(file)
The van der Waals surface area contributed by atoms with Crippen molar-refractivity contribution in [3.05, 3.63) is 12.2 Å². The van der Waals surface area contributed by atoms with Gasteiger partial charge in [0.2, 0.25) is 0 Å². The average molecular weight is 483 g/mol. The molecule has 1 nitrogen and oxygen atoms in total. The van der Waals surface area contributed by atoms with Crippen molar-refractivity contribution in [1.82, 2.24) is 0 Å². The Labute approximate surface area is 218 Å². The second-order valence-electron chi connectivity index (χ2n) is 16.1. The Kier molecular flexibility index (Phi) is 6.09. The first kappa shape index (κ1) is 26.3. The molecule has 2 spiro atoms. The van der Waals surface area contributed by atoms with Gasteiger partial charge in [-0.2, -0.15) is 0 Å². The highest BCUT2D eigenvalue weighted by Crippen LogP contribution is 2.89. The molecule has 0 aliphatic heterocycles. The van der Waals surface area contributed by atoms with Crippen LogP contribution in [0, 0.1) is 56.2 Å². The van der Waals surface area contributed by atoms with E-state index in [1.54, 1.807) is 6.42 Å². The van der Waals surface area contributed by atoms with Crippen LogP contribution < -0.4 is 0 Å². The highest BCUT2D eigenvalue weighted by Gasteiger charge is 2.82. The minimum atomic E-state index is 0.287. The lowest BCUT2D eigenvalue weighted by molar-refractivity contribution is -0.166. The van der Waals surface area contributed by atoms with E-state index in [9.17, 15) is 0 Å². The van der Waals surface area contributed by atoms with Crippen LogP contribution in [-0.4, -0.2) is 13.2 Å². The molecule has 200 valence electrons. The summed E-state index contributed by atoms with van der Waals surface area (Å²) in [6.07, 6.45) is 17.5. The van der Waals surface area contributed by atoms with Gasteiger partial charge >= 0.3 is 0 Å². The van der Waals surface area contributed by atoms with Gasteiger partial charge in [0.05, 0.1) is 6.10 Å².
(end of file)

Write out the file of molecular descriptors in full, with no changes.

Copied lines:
The van der Waals surface area contributed by atoms with Crippen molar-refractivity contribution in [3.05, 3.63) is 12.2 Å². The van der Waals surface area contributed by atoms with Gasteiger partial charge in [0.2, 0.25) is 0 Å². The average molecular weight is 483 g/mol. The molecule has 1 nitrogen and oxygen atoms in total. The van der Waals surface area contributed by atoms with Crippen molar-refractivity contribution in [1.82, 2.24) is 0 Å². The Labute approximate surface area is 218 Å². The second-order valence-electron chi connectivity index (χ2n) is 16.1. The Kier molecular flexibility index (Phi) is 6.09. The first kappa shape index (κ1) is 26.3. The molecule has 2 spiro atoms. The van der Waals surface area contributed by atoms with Gasteiger partial charge in [-0.2, -0.15) is 0 Å². The highest BCUT2D eigenvalue weighted by Crippen LogP contribution is 2.89. The molecule has 0 aliphatic heterocycles. The van der Waals surface area contributed by atoms with Crippen LogP contribution in [0, 0.1) is 56.2 Å². The van der Waals surface area contributed by atoms with E-state index in [1.54, 1.807) is 6.42 Å². The van der Waals surface area contributed by atoms with Crippen LogP contribution < -0.4 is 0 Å². The highest BCUT2D eigenvalue weighted by Gasteiger charge is 2.82. The minimum atomic E-state index is 0.287. The lowest BCUT2D eigenvalue weighted by molar-refractivity contribution is -0.166. The van der Waals surface area contributed by atoms with E-state index in [9.17, 15) is 0 Å². The van der Waals surface area contributed by atoms with Crippen LogP contribution in [-0.4, -0.2) is 13.2 Å². The molecule has 200 valence electrons. The summed E-state index contributed by atoms with van der Waals surface area (Å²) in [6.07, 6.45) is 17.5. The van der Waals surface area contributed by atoms with Gasteiger partial charge >= 0.3 is 0 Å². The van der Waals surface area contributed by atoms with Gasteiger partial charge in [0.05, 0.1) is 6.10 Å².